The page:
or How to Preach to Dumb People
By Pastor Missionary David Cox
You ask me, why this topic? I was sitting in a sermon of another person, and as always it seems (I like my own preaching maybe 70% of the time), I didn’t like the fellow’s presentation or delivery and I was making some mental notes so that at least in my own preaching I can avoid what I saw. I realized that a lot of my mental notes would benefit others, especially young preachers, novice preachers.
Criticism of the Sermon
First of all, there was no title. What good does a title do? It introduces the theme and topic of your sermon. He started with reading and then expositing the passage. Everybody does things differently and because somebody does something different than me, it is not necessarily “WRONG”. But in the end analysis, the impact on the audience is what is important.
Note very carefully that the lack of a title and lack of an introduction in a sermon hurts the presentation. A title, the statement of the theme or topic or what the whole thing is about sets the hearer’s mind to receive what comes after. He just dumped this on us. An introduction with a clarification of the theme or topic is an excellent way to start off a sermon.
When you “jump into” a sermon without moving the audience’s mind to what you are talking about, They have to play “catch up”, and they may not “catch up” until the middle or end of the sermon. They are fighting to understand what you are talking about. That is a bad way to start a sermon. Just a bad way. Preachers think introductions and statement of the theme are time-consuming, but they are not. They direct the audience to stay with you, but averting them where you are going.
Lack of a clear theme or topic
Plan to go nowhere and that is where you will take them. -David Cox
I am a preacher that has preached 3 to 5 sermons a week, and I produce Sunday School lessons for teens apart from that. I am no in-expert in sermons. But I never caught his theme. I got a general idea of what he was talking about (the sermon was good actually, it had good base material, and the preacher was excellent at explaining and just expressing his ideas). But I could not grab the theme. He was playing around God’s will for the believer, and I agreed with his statements about that. That was the central focus of his sermon, and I think there were excellent elements there, but it was like it wasn’t put together well or something. (And like I have never in 30+ years of preaching gone into the pulpit at 50% and did lousily. No, I have and I excuse preachers for that. But it didn’t come together for an excellent sermon overall because he didn’t direct our thoughts from the beginning.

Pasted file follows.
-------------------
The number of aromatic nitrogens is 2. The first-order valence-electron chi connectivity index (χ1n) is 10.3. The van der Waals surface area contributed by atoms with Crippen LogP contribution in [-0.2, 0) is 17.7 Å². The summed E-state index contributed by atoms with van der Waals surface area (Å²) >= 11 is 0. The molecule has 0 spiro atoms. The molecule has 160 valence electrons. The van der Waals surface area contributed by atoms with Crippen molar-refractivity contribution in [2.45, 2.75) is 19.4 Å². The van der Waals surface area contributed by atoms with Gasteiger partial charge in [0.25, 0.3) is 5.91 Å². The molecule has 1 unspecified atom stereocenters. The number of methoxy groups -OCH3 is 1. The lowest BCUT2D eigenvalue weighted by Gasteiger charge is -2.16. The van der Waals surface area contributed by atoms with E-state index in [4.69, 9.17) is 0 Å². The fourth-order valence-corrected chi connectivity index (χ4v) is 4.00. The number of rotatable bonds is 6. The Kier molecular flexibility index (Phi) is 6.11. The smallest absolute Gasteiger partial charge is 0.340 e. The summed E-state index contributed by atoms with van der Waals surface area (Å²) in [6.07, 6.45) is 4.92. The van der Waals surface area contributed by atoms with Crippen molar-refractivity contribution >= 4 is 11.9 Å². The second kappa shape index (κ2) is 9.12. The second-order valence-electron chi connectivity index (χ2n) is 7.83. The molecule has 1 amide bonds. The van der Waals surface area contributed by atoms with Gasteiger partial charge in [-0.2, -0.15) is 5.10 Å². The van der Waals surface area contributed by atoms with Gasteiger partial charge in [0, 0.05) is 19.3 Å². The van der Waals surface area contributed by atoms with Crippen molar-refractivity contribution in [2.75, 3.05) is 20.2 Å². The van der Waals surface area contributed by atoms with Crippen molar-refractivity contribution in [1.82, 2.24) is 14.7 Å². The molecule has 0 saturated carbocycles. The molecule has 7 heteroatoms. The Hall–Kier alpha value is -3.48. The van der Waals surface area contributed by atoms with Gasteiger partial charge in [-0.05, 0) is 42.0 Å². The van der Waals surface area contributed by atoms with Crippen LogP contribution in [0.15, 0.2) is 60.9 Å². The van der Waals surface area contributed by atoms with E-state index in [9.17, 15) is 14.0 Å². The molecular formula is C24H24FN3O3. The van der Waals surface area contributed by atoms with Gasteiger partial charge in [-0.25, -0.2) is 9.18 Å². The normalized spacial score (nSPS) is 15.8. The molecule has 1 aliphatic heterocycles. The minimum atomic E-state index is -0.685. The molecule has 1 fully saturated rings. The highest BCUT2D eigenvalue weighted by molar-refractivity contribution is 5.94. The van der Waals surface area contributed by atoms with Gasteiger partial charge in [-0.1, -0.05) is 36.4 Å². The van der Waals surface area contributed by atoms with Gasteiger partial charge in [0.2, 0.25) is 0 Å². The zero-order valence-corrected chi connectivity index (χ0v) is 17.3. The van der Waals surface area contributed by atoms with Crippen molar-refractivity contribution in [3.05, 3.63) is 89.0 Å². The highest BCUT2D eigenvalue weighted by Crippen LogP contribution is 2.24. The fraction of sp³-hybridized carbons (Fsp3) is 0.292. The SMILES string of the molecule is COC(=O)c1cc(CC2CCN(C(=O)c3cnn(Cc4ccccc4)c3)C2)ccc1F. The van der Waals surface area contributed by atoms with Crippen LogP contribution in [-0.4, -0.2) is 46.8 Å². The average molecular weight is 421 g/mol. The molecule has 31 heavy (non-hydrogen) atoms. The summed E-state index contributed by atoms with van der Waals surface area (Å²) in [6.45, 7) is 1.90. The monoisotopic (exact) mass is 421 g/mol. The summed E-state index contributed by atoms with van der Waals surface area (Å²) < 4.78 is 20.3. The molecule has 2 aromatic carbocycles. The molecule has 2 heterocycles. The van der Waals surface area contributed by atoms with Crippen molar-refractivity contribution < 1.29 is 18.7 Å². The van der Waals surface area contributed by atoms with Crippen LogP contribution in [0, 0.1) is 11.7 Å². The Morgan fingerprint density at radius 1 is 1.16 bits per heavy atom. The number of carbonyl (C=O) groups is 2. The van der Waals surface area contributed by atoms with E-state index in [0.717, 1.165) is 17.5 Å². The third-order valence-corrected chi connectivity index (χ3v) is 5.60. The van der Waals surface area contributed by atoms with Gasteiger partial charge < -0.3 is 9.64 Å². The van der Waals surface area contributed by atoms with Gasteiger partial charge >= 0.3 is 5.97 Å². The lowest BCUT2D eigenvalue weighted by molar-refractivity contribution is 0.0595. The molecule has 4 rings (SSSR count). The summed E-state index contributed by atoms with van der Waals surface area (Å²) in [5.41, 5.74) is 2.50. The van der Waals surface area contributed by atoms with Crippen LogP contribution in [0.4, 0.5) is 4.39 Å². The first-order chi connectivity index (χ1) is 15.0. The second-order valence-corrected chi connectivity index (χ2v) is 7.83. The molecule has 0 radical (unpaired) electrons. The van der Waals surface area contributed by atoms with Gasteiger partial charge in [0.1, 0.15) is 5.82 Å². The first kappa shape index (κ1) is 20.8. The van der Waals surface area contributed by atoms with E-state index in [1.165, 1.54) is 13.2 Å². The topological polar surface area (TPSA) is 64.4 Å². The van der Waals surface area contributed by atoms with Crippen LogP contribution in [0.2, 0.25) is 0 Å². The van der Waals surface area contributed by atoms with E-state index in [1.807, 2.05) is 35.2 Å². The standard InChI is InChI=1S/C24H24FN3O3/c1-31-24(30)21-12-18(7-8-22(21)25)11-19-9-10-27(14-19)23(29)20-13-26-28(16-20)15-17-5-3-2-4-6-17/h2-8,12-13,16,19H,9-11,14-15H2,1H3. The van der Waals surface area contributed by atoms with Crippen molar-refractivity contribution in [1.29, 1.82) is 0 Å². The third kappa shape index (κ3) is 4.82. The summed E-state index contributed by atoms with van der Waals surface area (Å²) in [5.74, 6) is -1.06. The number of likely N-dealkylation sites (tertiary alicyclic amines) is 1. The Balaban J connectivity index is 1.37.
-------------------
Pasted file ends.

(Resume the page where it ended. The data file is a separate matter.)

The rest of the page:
What is a topic or theme?
Yea, you tell a young preacher boy to make a topic and announce it first, and he says, “Well today I am going to talk about the Bible.” Okay, we kind of got that because we came to a church and are hearing a sermon. You would disappoint us if it was not about the Bible.
Well, this guy could have said, “I am preaching about God’s will” and he still wouldn’t have gotten it. To make a good theme or topic, consider the sermon as a debate. The other side is the audience, and their position in this debate is “I am good, I will not be moved from my beliefs nor my practices.”
Your side of the debate of a sermon is to move them. A topic is your first broadside against them.
Your side of the debate of a sermon is to move them. A topic is your first broadside against them. It is your opening statement as to what they need to do differently in their life, or what they need to believe differently, clearly and forcefully stated. Some examples, we need to pray more. Why and How? It is wrong for a Christian to drink alcohol. It is wrong for a Christian to go to places of sin for entertainment. Jesus is fully God. God’s will is specific on a lot of things but leaves it up to our preferences on others.
These topics open the battle cleanly, and we know from that statement what the issue is and what the preacher is going to try to convince us to be in agreement with his position (and hopefully this is the Bible’s position, he needs to use that as a basis for convincing us).
The Discipline of preaching a theme
A theme as we have outlined above informs the audience where you are wanting to go, where you hope to take them. If a person gets up and leaves for some reason after the introduction of your sermon, and just “takes your word for it,” he should immediately walk away knowing what the sermon was about. It should always be pro-active.
A pro-active sermon in my mind is a sermon with a clear application that is usually given at the end. If it is explained during the middle, it is repeated at the end in the conclusion.